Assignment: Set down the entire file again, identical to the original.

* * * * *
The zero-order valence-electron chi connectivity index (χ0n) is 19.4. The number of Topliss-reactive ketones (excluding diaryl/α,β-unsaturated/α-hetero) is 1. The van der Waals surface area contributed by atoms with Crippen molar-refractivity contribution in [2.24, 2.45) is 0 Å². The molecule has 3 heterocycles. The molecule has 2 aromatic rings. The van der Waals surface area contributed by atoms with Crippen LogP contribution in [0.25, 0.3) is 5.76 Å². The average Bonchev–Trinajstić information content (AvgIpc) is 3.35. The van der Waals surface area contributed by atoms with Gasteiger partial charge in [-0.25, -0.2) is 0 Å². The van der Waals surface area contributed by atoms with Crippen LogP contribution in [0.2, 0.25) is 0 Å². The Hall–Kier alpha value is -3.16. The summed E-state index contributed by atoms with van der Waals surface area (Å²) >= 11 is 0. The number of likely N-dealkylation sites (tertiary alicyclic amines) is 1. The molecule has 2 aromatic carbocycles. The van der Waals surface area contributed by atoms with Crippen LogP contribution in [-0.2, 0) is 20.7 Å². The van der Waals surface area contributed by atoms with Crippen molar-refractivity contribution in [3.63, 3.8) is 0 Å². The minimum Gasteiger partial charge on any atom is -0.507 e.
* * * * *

The zero-order valence-electron chi connectivity index (χ0n) is 19.4. The number of Topliss-reactive ketones (excluding diaryl/α,β-unsaturated/α-hetero) is 1. The van der Waals surface area contributed by atoms with Crippen molar-refractivity contribution in [2.24, 2.45) is 0 Å². The molecule has 3 heterocycles. The molecule has 2 aromatic rings. The van der Waals surface area contributed by atoms with Crippen LogP contribution in [0.25, 0.3) is 5.76 Å². The average Bonchev–Trinajstić information content (AvgIpc) is 3.35. The van der Waals surface area contributed by atoms with Gasteiger partial charge in [-0.25, -0.2) is 0 Å². The van der Waals surface area contributed by atoms with Crippen LogP contribution in [0.2, 0.25) is 0 Å². The Hall–Kier alpha value is -3.16. The summed E-state index contributed by atoms with van der Waals surface area (Å²) >= 11 is 0. The number of likely N-dealkylation sites (tertiary alicyclic amines) is 1. The molecule has 2 aromatic carbocycles. The van der Waals surface area contributed by atoms with Crippen LogP contribution in [-0.2, 0) is 20.7 Å². The van der Waals surface area contributed by atoms with Crippen molar-refractivity contribution in [3.63, 3.8) is 0 Å². The minimum Gasteiger partial charge on any atom is -0.507 e.